How does MDM impact data-driven DSS?
by Dan Power
Master data management (MDM) is a complex process made up of a number of interrelated tasks. In general, MDM involves defining, maintaining and sharing consistent definitions of business entities and their attributes across all organization databases. MDM involves creating a single, comprehensive view of data names, definitions and characteristics. Master data management projects must be carefully planned and executed in terms of people, processes and technologies. An ongoing MDM process can improve the quality of data, create a consistent classification of data elements, and improve the identification of data that must be captured. A successful MDM project with ongoing maintenance of master data can improve data-driven DSS in an organization. Organizational MDM processes and practices can help or hinder the use of data-driven DSSs.
Master data management is more than a set of processes and computerized tools that help managers and IT staff define and manage data elements of an organization. MDM is a philosophy and way of organizing data. Managers must realize MDM is the strategies, processes, technologies and people that create and maintain a single, coherent, complete view of all master data that enables business processes. In general, MDM is used very broadly to describe specific processes to improve a major determinant of data quality in an organization.
In an MDM process, IT staff define and maintain consistent definitions of business entities, and share them with developers across multiple IT systems (see www.tdwi.org/Publications/WhatWorks/display.aspx). Effective MDM means current, consistent data across all organization information systems on subject attributes like product product, employee salaries and customer billing addresses.
Ideally MDM provides a single reference point for reliable and authoritative master data. An MDM process should serve all business applications and processes. Metadata is not primarily concerned with integration and synchronization of the data, though metadata does support that objective, Wbut master data integration is the primary objective of master data management.
According to SearchDataManagement.com, master data management (MDM) is a comprehensive method of enabling an enterprise to link all of its critical data to one file, called a master file, that provides a common point of reference. When properly done, MDM streamlines data sharing among personnel and departments. In addition, MDM can facilitate computing in multiple system architectures, platforms and applications.
A term related to MDM, data dictionary, refers to a set of tables about the data in an organizational database and the structure of the database. A data dictionary is a catalog of all data elements that contains field names, structures, and information about their usage. It is a central location for metadata. Normally, data dictionaries are designed to store a limited set of available metadata, concentrating on the information relating to the data elements, databases, files and programs of implemented systems. A data dictionary supports MDM.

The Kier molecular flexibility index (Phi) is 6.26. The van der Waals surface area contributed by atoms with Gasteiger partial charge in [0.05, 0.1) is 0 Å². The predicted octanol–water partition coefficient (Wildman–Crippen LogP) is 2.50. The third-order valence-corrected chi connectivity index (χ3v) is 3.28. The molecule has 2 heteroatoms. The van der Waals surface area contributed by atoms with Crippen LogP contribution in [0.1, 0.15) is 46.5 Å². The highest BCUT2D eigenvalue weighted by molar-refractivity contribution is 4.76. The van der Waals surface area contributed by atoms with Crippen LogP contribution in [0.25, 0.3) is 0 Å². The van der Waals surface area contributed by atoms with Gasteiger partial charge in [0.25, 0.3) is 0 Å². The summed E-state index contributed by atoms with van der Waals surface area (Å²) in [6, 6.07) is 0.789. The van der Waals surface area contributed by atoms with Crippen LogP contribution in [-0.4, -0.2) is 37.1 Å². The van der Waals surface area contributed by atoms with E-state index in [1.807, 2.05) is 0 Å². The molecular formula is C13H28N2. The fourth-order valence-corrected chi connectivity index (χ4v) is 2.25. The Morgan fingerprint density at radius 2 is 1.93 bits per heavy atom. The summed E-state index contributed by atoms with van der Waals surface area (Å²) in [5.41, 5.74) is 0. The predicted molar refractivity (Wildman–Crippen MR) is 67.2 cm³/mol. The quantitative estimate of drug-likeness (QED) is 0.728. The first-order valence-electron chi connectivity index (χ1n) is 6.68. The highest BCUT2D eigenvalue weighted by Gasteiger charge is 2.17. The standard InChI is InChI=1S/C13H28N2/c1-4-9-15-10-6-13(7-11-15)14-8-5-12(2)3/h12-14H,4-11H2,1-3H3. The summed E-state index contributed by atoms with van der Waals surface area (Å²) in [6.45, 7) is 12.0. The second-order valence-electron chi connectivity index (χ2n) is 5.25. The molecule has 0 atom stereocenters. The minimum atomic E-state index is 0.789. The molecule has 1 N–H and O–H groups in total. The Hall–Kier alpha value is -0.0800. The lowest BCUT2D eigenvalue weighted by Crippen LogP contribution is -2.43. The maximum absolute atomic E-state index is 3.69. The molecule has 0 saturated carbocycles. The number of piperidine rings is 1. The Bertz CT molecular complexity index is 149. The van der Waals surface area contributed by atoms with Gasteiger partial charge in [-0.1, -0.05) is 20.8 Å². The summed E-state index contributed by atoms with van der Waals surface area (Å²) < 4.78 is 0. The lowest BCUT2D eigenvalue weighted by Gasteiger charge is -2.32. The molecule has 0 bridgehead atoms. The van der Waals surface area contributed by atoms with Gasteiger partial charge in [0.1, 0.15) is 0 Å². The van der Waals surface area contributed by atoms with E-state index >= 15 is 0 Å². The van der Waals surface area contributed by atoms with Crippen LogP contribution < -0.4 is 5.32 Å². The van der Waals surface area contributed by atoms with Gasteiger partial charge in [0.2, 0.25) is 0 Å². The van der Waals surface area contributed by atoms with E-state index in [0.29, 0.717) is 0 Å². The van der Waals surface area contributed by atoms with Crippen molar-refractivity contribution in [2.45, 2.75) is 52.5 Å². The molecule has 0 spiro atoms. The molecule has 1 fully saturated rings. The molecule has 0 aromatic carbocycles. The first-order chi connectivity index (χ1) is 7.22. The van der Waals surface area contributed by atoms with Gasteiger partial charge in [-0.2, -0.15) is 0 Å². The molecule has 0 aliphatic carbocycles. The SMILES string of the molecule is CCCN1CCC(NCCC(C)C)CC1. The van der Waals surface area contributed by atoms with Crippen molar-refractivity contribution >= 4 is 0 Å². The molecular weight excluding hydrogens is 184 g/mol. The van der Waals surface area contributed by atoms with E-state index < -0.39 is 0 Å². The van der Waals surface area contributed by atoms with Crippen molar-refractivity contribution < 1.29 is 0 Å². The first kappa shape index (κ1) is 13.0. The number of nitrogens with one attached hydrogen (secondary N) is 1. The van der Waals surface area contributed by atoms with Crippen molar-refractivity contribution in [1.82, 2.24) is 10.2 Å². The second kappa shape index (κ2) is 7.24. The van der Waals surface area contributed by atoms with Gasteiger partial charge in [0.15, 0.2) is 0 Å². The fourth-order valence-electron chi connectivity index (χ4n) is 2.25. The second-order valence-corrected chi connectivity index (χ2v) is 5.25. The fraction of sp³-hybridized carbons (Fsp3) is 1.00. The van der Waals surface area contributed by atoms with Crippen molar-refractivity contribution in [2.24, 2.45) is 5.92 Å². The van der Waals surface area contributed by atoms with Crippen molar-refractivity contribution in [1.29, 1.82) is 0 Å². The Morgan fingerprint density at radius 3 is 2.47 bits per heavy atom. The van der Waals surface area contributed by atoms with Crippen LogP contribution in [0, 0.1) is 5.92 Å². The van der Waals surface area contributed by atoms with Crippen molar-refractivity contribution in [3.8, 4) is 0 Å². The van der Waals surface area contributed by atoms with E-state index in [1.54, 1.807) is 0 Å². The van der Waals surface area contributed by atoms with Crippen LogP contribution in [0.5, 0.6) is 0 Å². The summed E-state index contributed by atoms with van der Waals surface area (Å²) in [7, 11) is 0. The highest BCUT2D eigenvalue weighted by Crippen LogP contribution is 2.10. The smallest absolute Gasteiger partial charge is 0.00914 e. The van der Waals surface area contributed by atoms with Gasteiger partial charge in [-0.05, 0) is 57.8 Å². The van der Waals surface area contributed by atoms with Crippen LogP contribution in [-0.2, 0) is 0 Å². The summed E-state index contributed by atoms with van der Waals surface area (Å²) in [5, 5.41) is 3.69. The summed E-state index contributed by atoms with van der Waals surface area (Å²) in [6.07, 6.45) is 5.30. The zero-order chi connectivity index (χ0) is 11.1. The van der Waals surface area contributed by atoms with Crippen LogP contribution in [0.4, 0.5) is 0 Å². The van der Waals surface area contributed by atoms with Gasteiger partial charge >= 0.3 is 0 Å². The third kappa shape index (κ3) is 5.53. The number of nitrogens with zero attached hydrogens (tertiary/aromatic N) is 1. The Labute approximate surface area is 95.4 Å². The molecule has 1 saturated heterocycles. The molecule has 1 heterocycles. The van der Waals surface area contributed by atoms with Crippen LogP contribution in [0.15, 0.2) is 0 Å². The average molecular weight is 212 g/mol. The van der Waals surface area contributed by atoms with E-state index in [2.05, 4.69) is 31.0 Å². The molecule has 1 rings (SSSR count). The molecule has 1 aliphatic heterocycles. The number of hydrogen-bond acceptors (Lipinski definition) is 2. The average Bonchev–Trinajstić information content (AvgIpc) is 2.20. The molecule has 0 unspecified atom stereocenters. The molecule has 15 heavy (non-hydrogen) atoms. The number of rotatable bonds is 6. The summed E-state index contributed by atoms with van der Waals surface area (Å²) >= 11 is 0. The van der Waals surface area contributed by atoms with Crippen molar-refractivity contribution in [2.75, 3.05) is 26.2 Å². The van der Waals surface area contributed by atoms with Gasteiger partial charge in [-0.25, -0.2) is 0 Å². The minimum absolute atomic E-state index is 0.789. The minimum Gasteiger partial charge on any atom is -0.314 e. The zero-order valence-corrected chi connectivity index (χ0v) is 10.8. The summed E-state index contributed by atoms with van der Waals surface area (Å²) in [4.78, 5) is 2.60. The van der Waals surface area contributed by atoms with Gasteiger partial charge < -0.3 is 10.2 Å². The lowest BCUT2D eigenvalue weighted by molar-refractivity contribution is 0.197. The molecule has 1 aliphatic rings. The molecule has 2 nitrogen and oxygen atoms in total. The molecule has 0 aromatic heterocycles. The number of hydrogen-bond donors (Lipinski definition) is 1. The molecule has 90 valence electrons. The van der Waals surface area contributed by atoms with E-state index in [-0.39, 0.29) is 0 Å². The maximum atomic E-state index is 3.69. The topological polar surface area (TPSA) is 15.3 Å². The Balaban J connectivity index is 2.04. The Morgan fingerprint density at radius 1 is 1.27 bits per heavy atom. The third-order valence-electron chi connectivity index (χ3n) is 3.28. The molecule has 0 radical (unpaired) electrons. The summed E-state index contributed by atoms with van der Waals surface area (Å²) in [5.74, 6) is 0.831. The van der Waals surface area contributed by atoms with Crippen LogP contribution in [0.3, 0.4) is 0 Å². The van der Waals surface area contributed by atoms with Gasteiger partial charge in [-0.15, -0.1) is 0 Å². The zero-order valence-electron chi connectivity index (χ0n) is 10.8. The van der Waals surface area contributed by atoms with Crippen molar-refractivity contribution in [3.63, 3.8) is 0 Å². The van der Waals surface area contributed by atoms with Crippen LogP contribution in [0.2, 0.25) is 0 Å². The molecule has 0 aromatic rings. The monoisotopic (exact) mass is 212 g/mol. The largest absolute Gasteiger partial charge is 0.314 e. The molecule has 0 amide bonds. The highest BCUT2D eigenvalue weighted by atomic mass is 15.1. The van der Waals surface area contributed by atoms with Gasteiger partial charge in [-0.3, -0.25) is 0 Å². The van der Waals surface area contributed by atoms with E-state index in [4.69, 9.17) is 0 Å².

Metadata is also important to MDM. It is semantic information associated with a given subject and attribute in a database. In general, metadata includes business definitions of the data and clear, accurate descriptions of data types, potential values, original source system, data formats, and other characteristics. Metadata defines and describes business data. Examples of metadata include data element descriptions, data element names, length, valid values, and the description of a data element. Metadata is stored in a data dictionary and repository.
According to Hoffer et al. (2008), there are three popular architectures for master data management: an identity register, an integration hub, and a persistent consolidated record. With an identity register applications check for the authoritative source of data. With an integration hub, data changes are broadcast to all subscribing databases. A persistent consolidated record approach creates an integrated master data record. Any of these approaches can support data-driven DSS.
IT staff manage an organization's data resource. This task, called data management, refers to administrative processes and systems used to acquire, validate, and store data. Master data management refers to a narrow, more targeted process that is part of data management. Creating an integrated database may involve merging data, removing duplicate data, standardizing field names and data domains across databases, cleansing, and other transformations of data. Improving an organization's data resource is an important ongoing task. MDM is part of the solution for improved data quality.
Master data management should provide a single point of reference for master data used by business intelligence and other data-driven decision support systems. These systems will benefit from improving master data for an organization.
Hoffer, J., M. Prescott, and K. Topi. Modern Database Management (Ninth Edition), Upper Saddle River, NJ: Pearson Education, 2008.
Power, D. J. Decision Support Systems Hyperbook. Cedar Falls, IA: DSSResources.COM, HTML version, 2000, accessed on (today's date) at URL http://dssresources.com/subscriber/password/dssbookhypertext.
Power, D. J., Decision Support Systems: Concepts and Resources for Managers, Westport, CT: Greenwood/Quorum Books, 2002.
Last update: 2010-08-05 01:29
Author: Daniel Power
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